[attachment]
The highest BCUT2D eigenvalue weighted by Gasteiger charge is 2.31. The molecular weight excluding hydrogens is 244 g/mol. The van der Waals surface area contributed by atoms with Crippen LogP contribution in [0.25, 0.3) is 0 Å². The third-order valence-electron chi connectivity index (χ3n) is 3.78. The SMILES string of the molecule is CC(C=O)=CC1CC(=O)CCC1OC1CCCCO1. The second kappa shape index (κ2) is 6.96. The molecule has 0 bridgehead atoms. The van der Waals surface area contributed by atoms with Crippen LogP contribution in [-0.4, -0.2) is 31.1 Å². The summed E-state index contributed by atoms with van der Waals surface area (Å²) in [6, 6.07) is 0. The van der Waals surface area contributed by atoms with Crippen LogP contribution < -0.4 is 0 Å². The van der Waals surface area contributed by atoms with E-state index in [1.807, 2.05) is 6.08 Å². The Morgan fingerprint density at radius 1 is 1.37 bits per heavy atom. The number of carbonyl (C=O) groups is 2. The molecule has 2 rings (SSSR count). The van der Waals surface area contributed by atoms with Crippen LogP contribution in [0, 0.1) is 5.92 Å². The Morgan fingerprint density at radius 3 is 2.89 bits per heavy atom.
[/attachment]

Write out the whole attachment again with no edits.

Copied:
The highest BCUT2D eigenvalue weighted by Gasteiger charge is 2.31. The molecular weight excluding hydrogens is 244 g/mol. The van der Waals surface area contributed by atoms with Crippen LogP contribution in [0.25, 0.3) is 0 Å². The third-order valence-electron chi connectivity index (χ3n) is 3.78. The SMILES string of the molecule is CC(C=O)=CC1CC(=O)CCC1OC1CCCCO1. The second kappa shape index (κ2) is 6.96. The molecule has 0 bridgehead atoms. The van der Waals surface area contributed by atoms with Crippen LogP contribution in [-0.4, -0.2) is 31.1 Å². The summed E-state index contributed by atoms with van der Waals surface area (Å²) in [6, 6.07) is 0. The van der Waals surface area contributed by atoms with Crippen LogP contribution < -0.4 is 0 Å². The van der Waals surface area contributed by atoms with E-state index in [1.807, 2.05) is 6.08 Å². The Morgan fingerprint density at radius 1 is 1.37 bits per heavy atom. The number of carbonyl (C=O) groups is 2. The molecule has 2 rings (SSSR count). The van der Waals surface area contributed by atoms with Crippen LogP contribution in [0, 0.1) is 5.92 Å². The Morgan fingerprint density at radius 3 is 2.89 bits per heavy atom.